Payment and Protection

Article Loss Prevention by

Introduction

In the present economic climate every business is feeling the pressure and it has never been more important to take all available steps to ensure you are paid for the services you provide. This article attempts to provide some guidance to assist with recovering consultants’ fees. Firstly it outlines some pre-emptive steps which can be taken by consultants to safeguard their position should they ever have to launch a fee claim. The second half then highlights some of the options available for recovering those fees.1

Section A: Establishing the right to payment

There are two hurdles you must overcome for a successful fee recovery:

1.         Establish that your client has a legal obligation to pay you;
2.         Satisfy both the procedural and legal requirements for a recovery of your fees.

1.         Establishing a legal obligation to pay

Firstly, make sure you identify who your client actually is. This is an obvious but crucial point. Consultants are often engaged through an intermediary or by one member of a group of companies, which can often cause problems later. To avoid this, always ensure you know who your true client is and, where possible, be engaged by a company with assets (rather than a shell or off-shore entity). If you have concerns about your true client’s ability to pay, then consider requesting third party security or advance payments. In certain situations it is possible to recover your fees from a party acting as the agent of the client, but ultimately fee recovery is so much easier if you have established who your client is before you undertake the work.

Secondly, the importance of agreeing and recording all the terms of your appointment in writing cannot be overstated. Subject to statutory intervention, parties are generally free to negotiate and agree whatever payment terms they want. However you should aim to make the terms as clear and unambiguous as possible. It is also important, especially when working for a lump sum fee, to define in writing the scope of your services and the value, scope and anticipated duration of the project. Ideally the appointment should contain mechanisms for varying the lump sum when these matters change. At the very least make sure you record the basis on which the fee is agreed. It is particularly important to ensure that all information or statements are recorded in the appointment, as the presence of an ‘entire agreement clause’ may well preclude you from relying on anything not specifically referred to in the document. Finally, the written appointment should also provide an entitlement to payment for additional services.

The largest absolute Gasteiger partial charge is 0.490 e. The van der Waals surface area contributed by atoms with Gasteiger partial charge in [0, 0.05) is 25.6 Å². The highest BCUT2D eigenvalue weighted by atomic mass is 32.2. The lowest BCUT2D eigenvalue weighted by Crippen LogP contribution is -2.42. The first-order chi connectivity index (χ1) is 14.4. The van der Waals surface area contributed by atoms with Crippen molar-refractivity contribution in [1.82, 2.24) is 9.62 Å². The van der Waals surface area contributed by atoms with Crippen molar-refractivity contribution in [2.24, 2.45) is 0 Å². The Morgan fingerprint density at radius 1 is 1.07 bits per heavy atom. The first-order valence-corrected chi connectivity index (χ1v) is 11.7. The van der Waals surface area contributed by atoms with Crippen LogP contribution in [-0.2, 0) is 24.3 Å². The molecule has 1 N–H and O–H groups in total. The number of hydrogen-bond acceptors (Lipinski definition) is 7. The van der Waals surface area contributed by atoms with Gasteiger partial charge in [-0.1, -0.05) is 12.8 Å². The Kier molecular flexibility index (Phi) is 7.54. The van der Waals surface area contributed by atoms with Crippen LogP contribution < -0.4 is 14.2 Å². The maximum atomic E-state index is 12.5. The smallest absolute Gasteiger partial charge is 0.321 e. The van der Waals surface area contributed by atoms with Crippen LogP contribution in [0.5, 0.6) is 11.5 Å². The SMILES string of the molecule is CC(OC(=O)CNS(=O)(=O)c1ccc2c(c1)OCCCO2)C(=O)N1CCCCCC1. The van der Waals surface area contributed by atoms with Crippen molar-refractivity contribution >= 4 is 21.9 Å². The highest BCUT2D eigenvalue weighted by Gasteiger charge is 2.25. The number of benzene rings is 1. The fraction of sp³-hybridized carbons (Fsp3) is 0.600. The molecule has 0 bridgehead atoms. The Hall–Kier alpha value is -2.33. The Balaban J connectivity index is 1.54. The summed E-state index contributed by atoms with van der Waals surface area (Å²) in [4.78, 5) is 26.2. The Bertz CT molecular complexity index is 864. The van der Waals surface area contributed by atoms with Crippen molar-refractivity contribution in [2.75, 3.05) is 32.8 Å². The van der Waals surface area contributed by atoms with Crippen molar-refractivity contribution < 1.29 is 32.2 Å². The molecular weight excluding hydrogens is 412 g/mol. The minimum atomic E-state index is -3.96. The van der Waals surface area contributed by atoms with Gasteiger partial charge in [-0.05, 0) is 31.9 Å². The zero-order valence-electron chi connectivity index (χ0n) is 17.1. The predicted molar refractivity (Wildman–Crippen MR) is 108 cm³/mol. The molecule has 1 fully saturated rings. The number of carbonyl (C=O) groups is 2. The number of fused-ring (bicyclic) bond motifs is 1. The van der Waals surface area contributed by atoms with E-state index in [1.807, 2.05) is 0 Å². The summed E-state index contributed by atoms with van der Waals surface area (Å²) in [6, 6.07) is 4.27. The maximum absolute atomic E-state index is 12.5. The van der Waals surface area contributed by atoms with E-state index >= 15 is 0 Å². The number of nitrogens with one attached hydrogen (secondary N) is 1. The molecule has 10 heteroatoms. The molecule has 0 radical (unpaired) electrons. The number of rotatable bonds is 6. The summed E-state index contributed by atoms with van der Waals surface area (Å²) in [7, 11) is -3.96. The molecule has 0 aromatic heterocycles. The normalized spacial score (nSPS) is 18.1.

In the absence of a formal written appointment, keeping accurate written records is of paramount importance. To this end you should ensure oral agreements are confirmed in writing (usually by sending a letter to the client as soon as possible after discussions). In addition, even where there is no express agreement for payment, there is a rebuttable presumption that services provided by a professional will be paid for at a reasonable rate. However, again, fee recovery is so much easier if payment terms are clearly set out in writing before you undertake the work.

2.         Satisfying the procedural and legal requirements

When it comes to preparing a fee claim you must relate all sums claimed under the appointment back to the relevant terms to show that the requirements of the appointment have been complied with. The key to this is good housekeeping. Make sure you keep written records which:

  • confirm the instructions to proceed;
  • relate invoices back to the appointment/payment schedules;
  • confirm any agreed changes to billing arrangements and reasons for them;
  • particularly where the agreement is informal or under negotiation, record work done and time invested in order to show that the fee claimed is reasonable. Even when working under a lump sum or percentage fee, such records will be invaluable if a dispute arises.

 

Good housekeeping is equally crucial when undertaking additional services. Firstly, check the requirements of your appointment in relation to additional services. In any event, you should obtain prior written confirmation from the client that you are instructed to proceed with the additional services, their scope and the agreed fee/method of calculation. In addition, obtain written confirmation that they are additional services under your existing appointment, to avoid creating a separate contract. This will assist you if you later decide to adjudicate for any outstanding fees.